Thanks for writing.
Thank you for sharing the idea. I must say that I admire you for trialling it and being willing to share it with a wider audience. Just a quick question, looking at your traffic light question example, do the red and amber questions directly relate to success criteria/learning outcomes from the previous lesson?
Also could you please re-blog at later date to update on the progress of the class. Again, thanks for sharing this.
One more question, when would you check that they had resolved their ambers and reds from the previous lesson? I just want to have a clear understanding of how this (very ambitious) project works.
A quick tip when using spreadsheets to track. Rather than colouring, use conditional formatting and assign a colour to a number of letter (e.g. r = red, g = green, a = amber/orange).
There are two benefits:
– its a heck of a lot quicker than selecting the colour from the fill button
– if you want to analyse choices/results/levels or grades you can quickly and easily using Count/sum/average formulas. Google conditional formatting – its simple to pick up.
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I did something similar which I started a few years ago with my GCSE & A Level classes but for me the aim was to accomplish my never ending quest or providing timely feedback, that didn’t take 4 hours for a set of books, that students could respond to and act on independently. Towards the end of each lesson I would ask my students to traffic light their own understanding against the learning objectives, having done this for a few years now I had found a number of students assessing as green / amber to indicate they felt they had achieved most but were not secure in every aspect and so they did not feel either green nor amber fully reflected their position and so I incorporated ‘white’ which was improving understanding. When students had traffic lighted I would then scan each of their books to check I agreed / disagreed with their judgements and I would stamp their books with the following:
Self support – revision guide or research
Or I have seen primary schools I have worked with adopt the following:
Students would then tick the action they would take to move their understanding to green or white before the beginning of the next lesson. I explained the importance of achieving a good understanding each lesson and the need for them to take some responsibility in identifying and acting on their areas of weakness. As you can imagine this was significantly more successful with A Level students and I have continued with this process since, although it is not a quick fix, with some stern perseverance it helps to build responsibility, independence and resilience in learners and I have been so pleased with the number of students actively seeking support from their notes, peers or myself before the next lesson. I also kept a spreadsheet of the traffic lights each lesson to inform my planning for individual student needs.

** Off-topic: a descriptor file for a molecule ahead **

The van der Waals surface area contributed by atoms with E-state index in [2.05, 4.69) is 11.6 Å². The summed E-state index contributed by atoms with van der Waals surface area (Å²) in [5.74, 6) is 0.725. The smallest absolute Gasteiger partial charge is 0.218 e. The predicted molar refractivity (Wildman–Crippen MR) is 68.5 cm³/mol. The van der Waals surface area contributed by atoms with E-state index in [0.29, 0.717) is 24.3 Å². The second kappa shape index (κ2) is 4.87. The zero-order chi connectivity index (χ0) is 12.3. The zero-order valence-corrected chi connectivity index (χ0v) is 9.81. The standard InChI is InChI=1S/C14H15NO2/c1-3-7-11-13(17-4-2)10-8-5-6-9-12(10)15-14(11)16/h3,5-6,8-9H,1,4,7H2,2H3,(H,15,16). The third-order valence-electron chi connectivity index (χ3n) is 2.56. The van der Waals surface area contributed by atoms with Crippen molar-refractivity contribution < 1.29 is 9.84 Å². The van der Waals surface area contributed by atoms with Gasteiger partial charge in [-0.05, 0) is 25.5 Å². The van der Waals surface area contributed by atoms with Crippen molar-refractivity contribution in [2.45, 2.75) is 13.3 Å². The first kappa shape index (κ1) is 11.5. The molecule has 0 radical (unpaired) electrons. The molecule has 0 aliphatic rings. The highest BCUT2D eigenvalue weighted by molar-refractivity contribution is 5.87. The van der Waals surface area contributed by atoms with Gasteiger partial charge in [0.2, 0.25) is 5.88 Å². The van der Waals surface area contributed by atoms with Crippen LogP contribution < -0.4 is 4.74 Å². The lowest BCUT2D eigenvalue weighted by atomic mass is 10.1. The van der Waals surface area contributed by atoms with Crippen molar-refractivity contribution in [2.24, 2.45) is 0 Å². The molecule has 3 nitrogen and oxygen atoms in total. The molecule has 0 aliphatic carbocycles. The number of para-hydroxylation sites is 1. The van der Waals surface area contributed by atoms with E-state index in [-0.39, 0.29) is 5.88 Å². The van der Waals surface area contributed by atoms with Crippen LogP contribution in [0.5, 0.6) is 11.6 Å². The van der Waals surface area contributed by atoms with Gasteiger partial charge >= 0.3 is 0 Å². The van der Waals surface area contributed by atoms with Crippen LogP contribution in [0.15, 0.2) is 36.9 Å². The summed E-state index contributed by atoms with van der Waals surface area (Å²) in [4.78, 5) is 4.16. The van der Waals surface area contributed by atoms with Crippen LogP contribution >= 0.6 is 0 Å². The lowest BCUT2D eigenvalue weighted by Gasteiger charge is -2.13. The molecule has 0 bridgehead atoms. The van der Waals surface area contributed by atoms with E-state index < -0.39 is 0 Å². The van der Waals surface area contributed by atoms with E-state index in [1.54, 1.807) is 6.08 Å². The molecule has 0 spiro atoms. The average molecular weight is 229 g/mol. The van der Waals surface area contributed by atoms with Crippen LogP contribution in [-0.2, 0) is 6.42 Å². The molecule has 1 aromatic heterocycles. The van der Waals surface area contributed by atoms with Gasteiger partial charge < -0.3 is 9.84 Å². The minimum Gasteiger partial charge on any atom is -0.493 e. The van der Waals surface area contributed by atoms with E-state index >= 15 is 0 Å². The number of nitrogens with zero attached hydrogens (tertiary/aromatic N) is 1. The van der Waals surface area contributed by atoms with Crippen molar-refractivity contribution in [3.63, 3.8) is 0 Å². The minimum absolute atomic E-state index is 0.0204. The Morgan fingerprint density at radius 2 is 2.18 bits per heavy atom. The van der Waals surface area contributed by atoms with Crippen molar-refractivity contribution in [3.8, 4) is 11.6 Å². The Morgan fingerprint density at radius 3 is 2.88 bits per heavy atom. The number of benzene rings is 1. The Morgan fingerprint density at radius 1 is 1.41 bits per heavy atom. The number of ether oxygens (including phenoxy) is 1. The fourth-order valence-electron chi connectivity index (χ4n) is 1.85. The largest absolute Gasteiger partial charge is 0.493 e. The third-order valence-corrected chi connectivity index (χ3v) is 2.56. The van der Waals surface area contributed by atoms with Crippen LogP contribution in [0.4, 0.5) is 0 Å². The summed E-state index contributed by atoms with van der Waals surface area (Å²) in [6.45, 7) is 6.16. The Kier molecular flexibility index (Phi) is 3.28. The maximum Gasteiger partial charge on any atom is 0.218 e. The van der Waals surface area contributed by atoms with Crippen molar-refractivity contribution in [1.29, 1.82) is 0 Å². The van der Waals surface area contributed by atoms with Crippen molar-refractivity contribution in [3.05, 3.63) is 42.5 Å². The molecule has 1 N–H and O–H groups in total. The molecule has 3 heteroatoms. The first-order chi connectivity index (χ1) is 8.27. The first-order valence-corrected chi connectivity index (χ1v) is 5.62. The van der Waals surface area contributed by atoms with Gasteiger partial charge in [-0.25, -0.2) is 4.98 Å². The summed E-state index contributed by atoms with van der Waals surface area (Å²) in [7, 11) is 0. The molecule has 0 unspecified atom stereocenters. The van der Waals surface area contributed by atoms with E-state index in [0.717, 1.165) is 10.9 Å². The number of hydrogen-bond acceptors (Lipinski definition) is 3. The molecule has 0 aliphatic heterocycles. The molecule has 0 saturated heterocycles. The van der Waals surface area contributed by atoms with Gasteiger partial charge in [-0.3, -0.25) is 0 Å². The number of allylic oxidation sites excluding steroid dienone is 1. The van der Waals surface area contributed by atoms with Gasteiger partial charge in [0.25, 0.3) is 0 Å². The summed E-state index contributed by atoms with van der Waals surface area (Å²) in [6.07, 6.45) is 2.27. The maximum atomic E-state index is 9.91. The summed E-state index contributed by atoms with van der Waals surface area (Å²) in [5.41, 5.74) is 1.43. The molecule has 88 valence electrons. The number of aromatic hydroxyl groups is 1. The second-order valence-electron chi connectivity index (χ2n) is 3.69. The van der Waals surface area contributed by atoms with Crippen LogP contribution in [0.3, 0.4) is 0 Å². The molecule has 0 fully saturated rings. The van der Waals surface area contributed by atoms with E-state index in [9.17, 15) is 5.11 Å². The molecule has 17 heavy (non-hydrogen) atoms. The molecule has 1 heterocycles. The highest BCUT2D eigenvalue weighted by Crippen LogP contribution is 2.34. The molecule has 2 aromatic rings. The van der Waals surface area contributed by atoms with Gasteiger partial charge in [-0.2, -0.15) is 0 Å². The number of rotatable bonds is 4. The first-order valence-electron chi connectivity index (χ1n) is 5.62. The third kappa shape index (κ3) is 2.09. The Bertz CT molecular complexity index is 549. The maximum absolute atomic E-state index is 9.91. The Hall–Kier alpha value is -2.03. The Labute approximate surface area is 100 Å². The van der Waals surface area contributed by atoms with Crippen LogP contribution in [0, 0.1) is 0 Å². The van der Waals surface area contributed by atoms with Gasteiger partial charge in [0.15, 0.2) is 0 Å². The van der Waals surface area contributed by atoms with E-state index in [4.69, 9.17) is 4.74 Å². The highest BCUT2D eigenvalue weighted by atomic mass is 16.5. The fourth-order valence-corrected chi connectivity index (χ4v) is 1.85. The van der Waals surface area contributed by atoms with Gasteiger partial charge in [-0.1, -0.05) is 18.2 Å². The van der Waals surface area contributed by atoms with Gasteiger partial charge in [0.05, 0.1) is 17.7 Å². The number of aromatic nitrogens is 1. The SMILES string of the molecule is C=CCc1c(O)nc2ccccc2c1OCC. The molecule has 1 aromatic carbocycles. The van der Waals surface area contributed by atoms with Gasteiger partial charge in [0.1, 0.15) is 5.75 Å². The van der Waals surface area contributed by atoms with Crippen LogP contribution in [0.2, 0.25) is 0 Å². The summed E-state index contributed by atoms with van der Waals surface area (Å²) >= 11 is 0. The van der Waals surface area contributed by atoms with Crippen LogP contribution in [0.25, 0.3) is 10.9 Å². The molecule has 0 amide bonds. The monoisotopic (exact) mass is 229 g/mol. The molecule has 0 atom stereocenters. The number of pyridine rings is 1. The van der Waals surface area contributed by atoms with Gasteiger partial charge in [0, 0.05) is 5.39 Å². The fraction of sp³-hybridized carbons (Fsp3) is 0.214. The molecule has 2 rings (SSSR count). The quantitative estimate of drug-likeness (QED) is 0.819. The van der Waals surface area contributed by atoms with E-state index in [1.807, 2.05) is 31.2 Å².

Upon reflection now maybe my expectations as an NQT were unrealistic assuming my GCSE classes would demonstrate the same level of commitment required and as you can imagine those conscientious students relished the opportunity to demonstrate independence but the others resented I was asking even more of them outside of lessons! I then moved to designing my starter activity to coordinate with the traffic lights and embed DIRT time (dedicated improvement and reflection time or do it right time) and I haven’t looked back. My starter activities revolve around a range of independent or paired and group tasks where students on the same colour can team up and work through the activity together, I make sure I support those on red, whilst those on green or white with a secure understanding can work together on a more challenging task. An alternative method I also use is pairing up students on green with red and those on white with amber for peer support which is also an effective strategy.
I find the accuracy of student self assessment and their motivation to achieve a secure understanding each lesson by reflecting back on previous work and developing it incredibly encouraging which in turn has a positive impact on their skills as learners and attainment. I’m always looking for ways of developing this practice so I’m really interested and eagerly anticipate your reflections of this.
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Have you evaluated RAG Exit Ticket method yet? How did it go? I’m going to add your technique to my own marking policy. Have you come across any caveats to the system?
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I second Rhys’ question!